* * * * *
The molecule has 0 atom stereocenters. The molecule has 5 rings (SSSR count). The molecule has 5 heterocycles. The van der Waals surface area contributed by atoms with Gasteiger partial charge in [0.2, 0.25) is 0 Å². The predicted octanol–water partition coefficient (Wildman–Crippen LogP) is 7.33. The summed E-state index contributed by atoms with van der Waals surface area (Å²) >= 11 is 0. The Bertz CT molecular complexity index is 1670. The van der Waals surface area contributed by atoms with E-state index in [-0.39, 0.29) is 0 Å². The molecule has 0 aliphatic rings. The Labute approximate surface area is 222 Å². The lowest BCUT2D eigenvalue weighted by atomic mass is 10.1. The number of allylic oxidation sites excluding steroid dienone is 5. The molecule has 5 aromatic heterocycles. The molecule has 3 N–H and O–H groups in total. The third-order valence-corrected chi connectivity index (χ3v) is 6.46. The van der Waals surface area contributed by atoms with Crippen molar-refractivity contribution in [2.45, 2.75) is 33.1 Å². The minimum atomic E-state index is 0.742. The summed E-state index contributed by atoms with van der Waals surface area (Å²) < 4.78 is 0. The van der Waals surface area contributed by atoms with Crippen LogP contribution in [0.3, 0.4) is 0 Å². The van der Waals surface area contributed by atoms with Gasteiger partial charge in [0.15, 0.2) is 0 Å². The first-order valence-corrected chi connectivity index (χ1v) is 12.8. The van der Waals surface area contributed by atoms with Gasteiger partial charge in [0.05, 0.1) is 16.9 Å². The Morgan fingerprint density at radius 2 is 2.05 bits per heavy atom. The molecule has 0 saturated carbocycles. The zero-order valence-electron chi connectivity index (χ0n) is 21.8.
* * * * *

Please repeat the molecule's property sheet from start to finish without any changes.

The molecule has 0 atom stereocenters. The molecule has 5 rings (SSSR count). The molecule has 5 heterocycles. The van der Waals surface area contributed by atoms with Gasteiger partial charge in [0.2, 0.25) is 0 Å². The predicted octanol–water partition coefficient (Wildman–Crippen LogP) is 7.33. The summed E-state index contributed by atoms with van der Waals surface area (Å²) >= 11 is 0. The Bertz CT molecular complexity index is 1670. The van der Waals surface area contributed by atoms with E-state index in [-0.39, 0.29) is 0 Å². The molecule has 0 aliphatic rings. The Labute approximate surface area is 222 Å². The lowest BCUT2D eigenvalue weighted by atomic mass is 10.1. The number of allylic oxidation sites excluding steroid dienone is 5. The molecule has 5 aromatic heterocycles. The molecule has 3 N–H and O–H groups in total. The third-order valence-corrected chi connectivity index (χ3v) is 6.46. The van der Waals surface area contributed by atoms with Crippen molar-refractivity contribution in [2.45, 2.75) is 33.1 Å². The minimum atomic E-state index is 0.742. The summed E-state index contributed by atoms with van der Waals surface area (Å²) < 4.78 is 0. The van der Waals surface area contributed by atoms with Crippen LogP contribution in [0.3, 0.4) is 0 Å². The van der Waals surface area contributed by atoms with Gasteiger partial charge in [0.15, 0.2) is 0 Å². The first-order valence-corrected chi connectivity index (χ1v) is 12.8. The van der Waals surface area contributed by atoms with Gasteiger partial charge in [0.05, 0.1) is 16.9 Å². The Morgan fingerprint density at radius 2 is 2.05 bits per heavy atom. The molecule has 0 saturated carbocycles. The zero-order valence-electron chi connectivity index (χ0n) is 21.8.